Looking for Something?

Wednesday, August 6, 2008

Questions from a Reader: Hornworms

The following question comes from Jody M., fortunately I have never had to deal with hornworms. Unfortunately, I am unable to answer the question. So, I thought I would throw it out there and see if anyone else has an answer for her.

"I love reading your blog and have found a lot of inspiration from it. I do have a question. I have found a huge Tomato Hornworm in my garden. I contacted our local extension office and I am pretty sure from my conversation with the Master Gardener that a hornworm is what I have. Their suggestion was to pluck them off and destroy them. Do you have any other suggestions? Are there any ways that you would suggest keeping them off in the first place? I blogged about it at www.something2learntoday.blogspot.com if you would like to see pictures of what I am talking about. Any suggestions would be much appreciated."


Grandpa Smith said...

Birds and of course chickens love them. Pick them off and throw them out where the birds will see them and enjoy nature at work. If you found one there must be more.

Holly Reed said...

I keep thinking of that movie Sommersby when they are farming Tobacco (relative of tomatoes) and they are hauling buckets full of these critters off their crop. blaugh! From what little I know, hand picking is about all you can do.

Em said...

Pick them off and throw them onto your driveway - the birds around will love them! If you want to spray or dust them, sevin works.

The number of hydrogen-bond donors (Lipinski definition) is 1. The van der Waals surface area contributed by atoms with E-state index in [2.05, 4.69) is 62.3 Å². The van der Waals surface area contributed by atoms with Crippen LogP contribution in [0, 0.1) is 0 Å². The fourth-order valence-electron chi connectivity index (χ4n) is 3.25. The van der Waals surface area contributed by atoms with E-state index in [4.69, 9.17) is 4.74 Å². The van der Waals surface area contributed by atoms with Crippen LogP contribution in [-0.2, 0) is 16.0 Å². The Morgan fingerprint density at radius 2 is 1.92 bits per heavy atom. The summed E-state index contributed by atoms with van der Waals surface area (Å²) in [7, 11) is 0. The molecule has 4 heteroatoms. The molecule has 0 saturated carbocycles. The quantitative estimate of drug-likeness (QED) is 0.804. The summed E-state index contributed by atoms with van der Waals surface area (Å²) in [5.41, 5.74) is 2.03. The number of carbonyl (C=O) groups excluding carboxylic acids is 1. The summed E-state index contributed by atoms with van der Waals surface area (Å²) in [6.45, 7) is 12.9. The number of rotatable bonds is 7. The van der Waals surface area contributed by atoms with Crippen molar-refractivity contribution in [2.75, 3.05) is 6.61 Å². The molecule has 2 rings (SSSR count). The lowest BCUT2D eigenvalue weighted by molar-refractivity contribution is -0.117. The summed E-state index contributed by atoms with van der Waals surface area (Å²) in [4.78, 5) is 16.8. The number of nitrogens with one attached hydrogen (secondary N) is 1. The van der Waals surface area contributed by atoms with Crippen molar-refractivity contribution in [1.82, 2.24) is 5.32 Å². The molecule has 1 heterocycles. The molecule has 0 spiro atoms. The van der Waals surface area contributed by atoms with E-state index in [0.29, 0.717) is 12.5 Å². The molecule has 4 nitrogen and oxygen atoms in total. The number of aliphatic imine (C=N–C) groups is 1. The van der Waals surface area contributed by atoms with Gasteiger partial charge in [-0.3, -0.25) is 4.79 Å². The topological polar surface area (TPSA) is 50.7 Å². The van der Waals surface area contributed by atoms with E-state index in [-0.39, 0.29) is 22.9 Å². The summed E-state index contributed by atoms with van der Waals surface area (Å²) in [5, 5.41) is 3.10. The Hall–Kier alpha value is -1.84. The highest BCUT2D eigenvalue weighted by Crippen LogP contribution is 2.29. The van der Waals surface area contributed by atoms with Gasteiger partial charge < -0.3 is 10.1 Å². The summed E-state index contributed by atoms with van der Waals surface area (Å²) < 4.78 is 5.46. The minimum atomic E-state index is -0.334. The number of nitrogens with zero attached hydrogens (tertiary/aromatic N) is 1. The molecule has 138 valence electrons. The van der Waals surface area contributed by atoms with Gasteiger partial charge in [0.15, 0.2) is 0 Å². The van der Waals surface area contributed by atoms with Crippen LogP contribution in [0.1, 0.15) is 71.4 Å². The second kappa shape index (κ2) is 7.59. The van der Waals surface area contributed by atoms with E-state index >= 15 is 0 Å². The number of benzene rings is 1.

Tea Rose said...

Yup...those are Tobacco Hornworms (as opposed to the Tomato Hornworm which looks the same but has a green horn instead of red). We had a lot of them this year as well - as seen on my blog too! http://chixlife.blogspot.com/ :-) We aren't really into the whole destroying the critter thing, so we brought them in and made a home for them so we could watch them hatch. Otherwise, I would just pick them off and transport them far from your tomatoes.

But, if you must rid yourself of these giant guys there are two techniques that I know of that work well. An organic all natural insecticide called Diatomaceous Earth works well and is very easy to use. (Note: Use the food grade only as non-food grade contains Silica which can be a carcinogen if the powder fumes are inhaled) Lastly, if you keep a ladybug house near your tomato plants they will eat any eggs before they hatch and shouldn't harm your plants. I hope this helps.